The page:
Archive for the 'Spirits' Category

The Gastronomique Tour: Part 2, Week 1 – Armagnac

The second installment of my European adventure takes place in the town of Eauze, France, where we were fortunate enough to visit the Armagnac producer, Marquis de Montesquiou. They normally don’t give tours but my brother told them I was coming all the way from St. Louis and was a fan of their Armagnac, so they made an exception. Our guide was the maître de chais (cellar master), Eric Durand. He was kind enough to take 1 1/2 hours out of his busy day to show us around and explain the Armagnac production process.

Armagnac is an eau de vie, like Cognac, but different in that it is distilled only once using a continuous distillation process. This process captures more of the esters from the fermented grapes and results in a more flavorful end product. Eric also noted that the oak barrels in which Armagnac is aged has a looser grain than the barrels used for aging Cognac, allowing the Armagnac to absorb more flavors from the barrels than Cognac.

Our tour culminated w/ a tasting of the house reserve Armagnac that dates back to 1900. If I remember correctly, Eric explained that with every vintage there is some excess Armagnac that won’t fit into the barrels used for that year’s production. This excess was placed in select barrels and is a blend of all vintages dating back to when Marquis de Montesquiou was founded. How fortunate we were to taste something that rare! My friend said he had never seen as big a smile on my face as when that golden nectar touched my taste buds! My brother commented to Eric that I’m now spoiled for life because no other Armagnac will taste as good as this house reserve. So true… so true!!

Here are a few photos from our visit:


P1010792 “La Cathedrale” (the cathedral) where the barrels are housed

P1010797 Inside “La Cathedrale”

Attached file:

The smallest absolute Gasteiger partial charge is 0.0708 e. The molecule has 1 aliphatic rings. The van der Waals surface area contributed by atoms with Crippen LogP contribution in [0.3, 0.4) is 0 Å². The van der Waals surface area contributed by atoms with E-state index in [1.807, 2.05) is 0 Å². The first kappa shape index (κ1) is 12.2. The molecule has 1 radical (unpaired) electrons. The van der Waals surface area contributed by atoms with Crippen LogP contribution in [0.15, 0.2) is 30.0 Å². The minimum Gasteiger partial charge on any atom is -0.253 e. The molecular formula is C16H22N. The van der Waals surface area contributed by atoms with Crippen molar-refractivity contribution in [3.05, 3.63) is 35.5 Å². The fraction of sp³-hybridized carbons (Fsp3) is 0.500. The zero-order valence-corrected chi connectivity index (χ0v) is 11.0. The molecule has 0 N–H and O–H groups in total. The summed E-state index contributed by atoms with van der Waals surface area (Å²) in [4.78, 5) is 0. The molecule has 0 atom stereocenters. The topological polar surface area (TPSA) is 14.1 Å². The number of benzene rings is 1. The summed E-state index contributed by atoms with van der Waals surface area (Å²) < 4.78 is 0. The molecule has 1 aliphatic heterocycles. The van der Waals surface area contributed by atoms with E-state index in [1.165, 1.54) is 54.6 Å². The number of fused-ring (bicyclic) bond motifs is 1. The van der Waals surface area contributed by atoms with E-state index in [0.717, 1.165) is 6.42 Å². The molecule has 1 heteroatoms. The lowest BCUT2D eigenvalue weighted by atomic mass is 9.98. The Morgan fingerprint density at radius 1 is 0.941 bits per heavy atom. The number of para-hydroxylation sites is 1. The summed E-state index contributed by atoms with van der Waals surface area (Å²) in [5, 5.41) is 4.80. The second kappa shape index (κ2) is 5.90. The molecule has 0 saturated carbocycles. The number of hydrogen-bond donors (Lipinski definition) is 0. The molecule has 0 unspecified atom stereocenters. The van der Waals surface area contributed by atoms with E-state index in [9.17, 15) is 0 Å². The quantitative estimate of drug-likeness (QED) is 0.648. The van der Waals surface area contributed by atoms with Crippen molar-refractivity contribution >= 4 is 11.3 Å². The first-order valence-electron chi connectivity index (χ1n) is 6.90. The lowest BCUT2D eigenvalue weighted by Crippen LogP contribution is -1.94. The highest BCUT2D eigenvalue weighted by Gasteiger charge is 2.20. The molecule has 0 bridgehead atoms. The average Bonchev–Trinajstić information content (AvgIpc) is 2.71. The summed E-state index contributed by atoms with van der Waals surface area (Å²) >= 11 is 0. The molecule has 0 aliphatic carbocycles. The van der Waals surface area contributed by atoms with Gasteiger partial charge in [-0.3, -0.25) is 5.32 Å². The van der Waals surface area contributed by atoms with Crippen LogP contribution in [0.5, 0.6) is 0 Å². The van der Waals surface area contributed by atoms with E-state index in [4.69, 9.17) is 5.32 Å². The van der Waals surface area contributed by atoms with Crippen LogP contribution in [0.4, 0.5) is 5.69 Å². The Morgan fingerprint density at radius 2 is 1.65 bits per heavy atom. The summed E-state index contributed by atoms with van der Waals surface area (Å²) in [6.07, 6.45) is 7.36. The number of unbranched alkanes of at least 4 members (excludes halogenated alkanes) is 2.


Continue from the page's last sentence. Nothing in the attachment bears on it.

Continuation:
P1010801 The large blending barrels (w/ a normal sized barrel in the foreground for perspective)

P1010812 The large blending barrels and the lab

P1010808 A label on one of the blending barrels

P1010802 A label on one of the normal sized barrels (noting the vintage, grape type, farm of origin, etc…)

P1010815 Markings on one of the normal sized barrels

P1010804 Maitre de Chais, Eric Durand, explaining the distillation process

P1010816 Inside the lab


Bob's Agen photos4 The moment of glory!


Thank you Eric for such a memorable experience!

A votre sante’…


The Gastronomique Tour: Part 1, Week 1- Southwestern France

How do I edit a fantastic 2 week vacation during which I snapped 670 photos?… Not easily!

To sum it up, seeing family I hadn’t visited since 2004 was so enjoyable I wish I had more time to be w/ them. I definitely won’t let so much time pass before my next visit.

My first stop was Southwestern France. I landed in Bordeaux and spent the first week exploring the region surrounding Agen, the city where my brother and his wife live. This region is filled w/ great food and beautiful countryside which encompasses many well preserved medieval villages.

This post and the ones to follow will provide a visual taste of my experiences…

P1010639 Agen’s organic farmers market




P1010661 Gavaudun

P1010683 Biron


P1010712 Monpazier

P1010732 Bonaguil

P1010739 Rocamadour


P1010839 Foie gras museum



P1010873 Josephine Baker’s old house (Chateau des Milandes)

P1010881 Beynac




P1010919 Our picnic spot (Roque – Gageac)

P1010920 Decadent picnic food


A bientot!



Basil Mojito


This year, when you have friends over to harvest your basil and make pesto, whip up a batch of these to quench their thirst!!